October may well be the loveliest month to visit Europe. The summer crowds have gone, prices are low, and it’s still warm enough in the Med to dine outdoors – but not so hot that sightseeing is a chore.
Unfortunately, right now we have only eight holiday options that don’t involve some form of restriction – be it a quarantine on arrival or one on your return to Britain: Turkey, Italy, Germany, Poland, Sweden, San Marino, Gibraltar and (unless you live in Scotland) Greece.
Of these eight survivors, Sweden, Poland, Greece – and perhaps even Italy – could be removed from the UK’s list of approved “travel corridors” this week. Which would leave us with a motley quartet of holiday destinations to choose from (and San Marino wouldn’t really count because it can’t be reached without first passing through Italy). It’s all getting rather silly.
The UK’s quarantine policy was introduced to reduce the risk of Covid cases arriving from overseas, and the likes of Sweden and Greece could be put on the naughty step on Thursday because their case rates are slowly rising. In Sweden there have been 24.7 new cases per 100,000 residents over the last seven days; for Greece the figure is 21.5.
These numbers would have seemed worrying a couple of months ago, and the Government has previously said 20 per 100,000 is a key threshold for the introduction of quarantine measures. But the seven-day case rate for the UK is now 61.1 per 100,000, so what good will it do to prevent Britons from visiting Stockholm or Santorini?
Mon update: The #UnitedKingdom rises to where #France was 23 days ago, on a 7-day infection basis. The #Netherlands sees a second wave and highest ever cases. I’m closely watching #Sweden #Poland #Greece #Italy this week for possible quarantine. #COVID19 @ThePCAgency pic.twitter.com/RENPjxn1S3
— Paul Charles (@PPaulCharles) September 28, 2020
Surely we’re more likely to catch this supposedly fearsome virus, for which the survival rate is in the region of 99.8 percent, on British soil – using public transport, going to the office, visiting a crowded supermarket at 10pm to stock up on booze because the pubs have all closed – than we are in a foreign country with far fewer Covid sufferers. My holidays are usually spent enjoying the outdoors or slumped beside a hotel pool, not clubbing or visiting a care home. Wouldn’t a week overseas be the less risky option?
If we must persist with this foolish quarantine policy, the only logical threshold would be whatever the UK’s case rate is that week – not some arbitrary figure that seemed appropriate back in July. Such a policy would significantly bolster that list of eight possible destinations. Croatia (31.3 per 100,000) would be back, as would mainland Portugal (49); we’d be able to visit Malta (60), Austria (55.4), Switzerland (31.5), Slovenia (43) and Slovakia (37.7) too.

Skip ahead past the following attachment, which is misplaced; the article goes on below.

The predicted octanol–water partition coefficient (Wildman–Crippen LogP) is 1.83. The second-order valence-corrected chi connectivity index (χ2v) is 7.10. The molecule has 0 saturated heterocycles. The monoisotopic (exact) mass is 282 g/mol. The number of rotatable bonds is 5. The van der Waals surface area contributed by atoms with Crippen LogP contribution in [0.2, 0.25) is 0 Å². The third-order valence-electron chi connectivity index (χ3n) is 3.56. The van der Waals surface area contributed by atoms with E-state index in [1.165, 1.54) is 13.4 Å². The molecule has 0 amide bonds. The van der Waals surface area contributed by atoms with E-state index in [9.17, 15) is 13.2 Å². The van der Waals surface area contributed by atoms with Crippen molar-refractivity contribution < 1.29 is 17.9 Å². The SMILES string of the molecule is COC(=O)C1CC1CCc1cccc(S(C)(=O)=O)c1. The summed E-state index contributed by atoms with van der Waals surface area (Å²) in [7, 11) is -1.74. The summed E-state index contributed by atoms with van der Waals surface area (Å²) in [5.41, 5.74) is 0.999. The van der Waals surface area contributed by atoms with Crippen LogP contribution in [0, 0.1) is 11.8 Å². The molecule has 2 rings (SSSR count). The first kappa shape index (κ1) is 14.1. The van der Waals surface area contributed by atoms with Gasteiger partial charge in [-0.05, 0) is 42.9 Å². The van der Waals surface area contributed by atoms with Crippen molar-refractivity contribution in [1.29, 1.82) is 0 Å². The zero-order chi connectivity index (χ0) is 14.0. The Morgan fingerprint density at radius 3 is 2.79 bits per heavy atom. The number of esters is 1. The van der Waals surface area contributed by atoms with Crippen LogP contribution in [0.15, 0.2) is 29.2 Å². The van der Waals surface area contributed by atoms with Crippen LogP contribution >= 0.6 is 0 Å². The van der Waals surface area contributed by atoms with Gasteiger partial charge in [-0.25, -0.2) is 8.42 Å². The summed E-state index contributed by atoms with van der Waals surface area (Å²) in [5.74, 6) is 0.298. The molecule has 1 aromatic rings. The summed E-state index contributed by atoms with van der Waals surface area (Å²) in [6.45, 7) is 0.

It’s just one obvious step that would give the beleaguered travel industry, which employs millions of Britons and is staring into the abyss, a much-needed boost – without increasing the Covid risk. There are others, of course. We could reduce the quarantine period to 10 days, something already done by the likes of Norway and Latvia for arrivals from high-risk countries. The NHS tells people who have tested positive for Covid to self-isolate for 10 days – why on Earth should returning travellers who almost certainly haven’t got the virus spend four extra days in quarantine? The chances that this policy will catch a slowly incubating infection are minuscule.
We could relax the quarantine rules, allowing those without symptoms to do essential shopping and exercise outdoors, rather than keeping them under strict house arrest for the full two weeks. It might encourage a few more to book holidays and would have the added benefit of decriminalising a jog in the park.
The most obvious solution, of course, is testing. This government is obsessed with it (Boris even wants to squander £100bn – well over half the annual NHS budget – on his loopy Operation Moonshot), so why aren’t we offering rapid Covid tests to travellers (preferably two, to rule out the problem of false positives) so they can skip the quarantine? Major German and Italian airports are already providing this option to those arriving from high-risk destinations, and in each country anyone who returns a negative result is free to get on with their lives: no self-isolation required. Clearly it’s not having a significant impact on their case rates.
If we want to be overcautious, we could take the same route as countries like Iceland and Barbados by obliging arrivals to self-isolate for five days before freeing them from quarantine if they return a second negative test. Millions will be more likely to travel if the quarantine period is cut from 14 days to five, countless livelihoods would be saved, and our collective mental health would be given a much-needed lift. It would even give the Government a timely PR boost – there is nothing but benefits.
Polls show that holidaymakers are in favour of testing, while travel companies and medical experts have offered their firm support. The only barrier is our blundering ministers and their myopic advisors. There’s lots of talk about living with this virus, but what’s life without a holiday to look forward to? It’s time for our leaders to stop being ruled by fear, waiting for a vaccine that might never arrive, and start making positive changes that will help drag us out of the Covid doldrums.